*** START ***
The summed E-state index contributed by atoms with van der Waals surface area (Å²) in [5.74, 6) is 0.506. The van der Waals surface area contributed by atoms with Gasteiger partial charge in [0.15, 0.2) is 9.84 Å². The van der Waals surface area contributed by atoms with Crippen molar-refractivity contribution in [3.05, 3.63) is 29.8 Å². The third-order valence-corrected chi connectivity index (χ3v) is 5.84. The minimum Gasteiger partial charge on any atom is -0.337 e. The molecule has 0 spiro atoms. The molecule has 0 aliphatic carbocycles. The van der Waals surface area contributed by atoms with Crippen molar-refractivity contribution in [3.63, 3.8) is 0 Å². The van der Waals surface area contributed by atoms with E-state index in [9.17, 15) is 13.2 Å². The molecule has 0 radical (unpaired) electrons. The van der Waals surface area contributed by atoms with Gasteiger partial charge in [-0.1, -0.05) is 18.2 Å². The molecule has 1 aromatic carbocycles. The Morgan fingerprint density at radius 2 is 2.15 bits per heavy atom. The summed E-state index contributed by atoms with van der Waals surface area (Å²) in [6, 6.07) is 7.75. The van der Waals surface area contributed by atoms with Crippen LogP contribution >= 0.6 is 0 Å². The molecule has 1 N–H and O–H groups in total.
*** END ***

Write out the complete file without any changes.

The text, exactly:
The summed E-state index contributed by atoms with van der Waals surface area (Å²) in [5.74, 6) is 0.506. The van der Waals surface area contributed by atoms with Gasteiger partial charge in [0.15, 0.2) is 9.84 Å². The van der Waals surface area contributed by atoms with Crippen molar-refractivity contribution in [3.05, 3.63) is 29.8 Å². The third-order valence-corrected chi connectivity index (χ3v) is 5.84. The minimum Gasteiger partial charge on any atom is -0.337 e. The molecule has 0 spiro atoms. The molecule has 0 aliphatic carbocycles. The van der Waals surface area contributed by atoms with Crippen molar-refractivity contribution in [3.63, 3.8) is 0 Å². The van der Waals surface area contributed by atoms with E-state index in [9.17, 15) is 13.2 Å². The molecule has 0 radical (unpaired) electrons. The van der Waals surface area contributed by atoms with Gasteiger partial charge in [-0.1, -0.05) is 18.2 Å². The molecule has 1 aromatic carbocycles. The Morgan fingerprint density at radius 2 is 2.15 bits per heavy atom. The summed E-state index contributed by atoms with van der Waals surface area (Å²) in [6, 6.07) is 7.75. The van der Waals surface area contributed by atoms with Crippen LogP contribution >= 0.6 is 0 Å². The molecule has 1 N–H and O–H groups in total.